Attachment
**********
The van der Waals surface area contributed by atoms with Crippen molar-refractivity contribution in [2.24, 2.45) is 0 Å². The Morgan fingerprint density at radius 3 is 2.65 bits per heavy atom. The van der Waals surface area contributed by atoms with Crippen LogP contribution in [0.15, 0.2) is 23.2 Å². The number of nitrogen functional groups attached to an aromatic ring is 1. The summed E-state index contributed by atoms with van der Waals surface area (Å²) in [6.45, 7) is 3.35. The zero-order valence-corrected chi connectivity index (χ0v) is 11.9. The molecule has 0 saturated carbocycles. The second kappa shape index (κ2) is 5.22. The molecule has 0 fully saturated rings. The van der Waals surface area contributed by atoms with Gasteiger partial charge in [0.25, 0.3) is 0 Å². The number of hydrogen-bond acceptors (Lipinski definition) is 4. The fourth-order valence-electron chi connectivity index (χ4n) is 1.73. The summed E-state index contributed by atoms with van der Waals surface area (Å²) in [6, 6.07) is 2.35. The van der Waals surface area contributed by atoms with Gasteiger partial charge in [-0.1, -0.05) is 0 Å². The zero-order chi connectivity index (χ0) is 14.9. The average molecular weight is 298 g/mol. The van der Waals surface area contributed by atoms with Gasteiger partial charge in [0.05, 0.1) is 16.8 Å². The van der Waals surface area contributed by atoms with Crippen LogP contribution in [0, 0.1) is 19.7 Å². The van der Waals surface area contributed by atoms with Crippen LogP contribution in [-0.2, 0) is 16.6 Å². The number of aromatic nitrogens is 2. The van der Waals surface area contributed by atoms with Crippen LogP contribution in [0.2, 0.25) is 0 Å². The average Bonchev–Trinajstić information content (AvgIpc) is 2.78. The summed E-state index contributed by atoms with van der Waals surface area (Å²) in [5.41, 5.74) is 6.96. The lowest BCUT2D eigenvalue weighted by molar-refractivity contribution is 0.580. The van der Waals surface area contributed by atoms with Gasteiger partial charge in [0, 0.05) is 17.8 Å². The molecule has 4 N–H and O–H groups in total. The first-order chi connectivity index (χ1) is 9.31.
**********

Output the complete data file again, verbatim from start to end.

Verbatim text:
The van der Waals surface area contributed by atoms with Crippen molar-refractivity contribution in [2.24, 2.45) is 0 Å². The Morgan fingerprint density at radius 3 is 2.65 bits per heavy atom. The van der Waals surface area contributed by atoms with Crippen LogP contribution in [0.15, 0.2) is 23.2 Å². The number of nitrogen functional groups attached to an aromatic ring is 1. The summed E-state index contributed by atoms with van der Waals surface area (Å²) in [6.45, 7) is 3.35. The zero-order valence-corrected chi connectivity index (χ0v) is 11.9. The molecule has 0 saturated carbocycles. The second kappa shape index (κ2) is 5.22. The molecule has 0 fully saturated rings. The van der Waals surface area contributed by atoms with Gasteiger partial charge in [0.25, 0.3) is 0 Å². The number of hydrogen-bond acceptors (Lipinski definition) is 4. The fourth-order valence-electron chi connectivity index (χ4n) is 1.73. The summed E-state index contributed by atoms with van der Waals surface area (Å²) in [6, 6.07) is 2.35. The van der Waals surface area contributed by atoms with Gasteiger partial charge in [-0.1, -0.05) is 0 Å². The zero-order chi connectivity index (χ0) is 14.9. The average molecular weight is 298 g/mol. The van der Waals surface area contributed by atoms with Gasteiger partial charge in [0.05, 0.1) is 16.8 Å². The van der Waals surface area contributed by atoms with Crippen LogP contribution in [0, 0.1) is 19.7 Å². The van der Waals surface area contributed by atoms with Crippen LogP contribution in [-0.2, 0) is 16.6 Å². The number of aromatic nitrogens is 2. The van der Waals surface area contributed by atoms with Crippen LogP contribution in [0.2, 0.25) is 0 Å². The average Bonchev–Trinajstić information content (AvgIpc) is 2.78. The summed E-state index contributed by atoms with van der Waals surface area (Å²) in [5.41, 5.74) is 6.96. The lowest BCUT2D eigenvalue weighted by molar-refractivity contribution is 0.580. The van der Waals surface area contributed by atoms with Gasteiger partial charge in [0, 0.05) is 17.8 Å². The molecule has 4 N–H and O–H groups in total. The first-order chi connectivity index (χ1) is 9.31.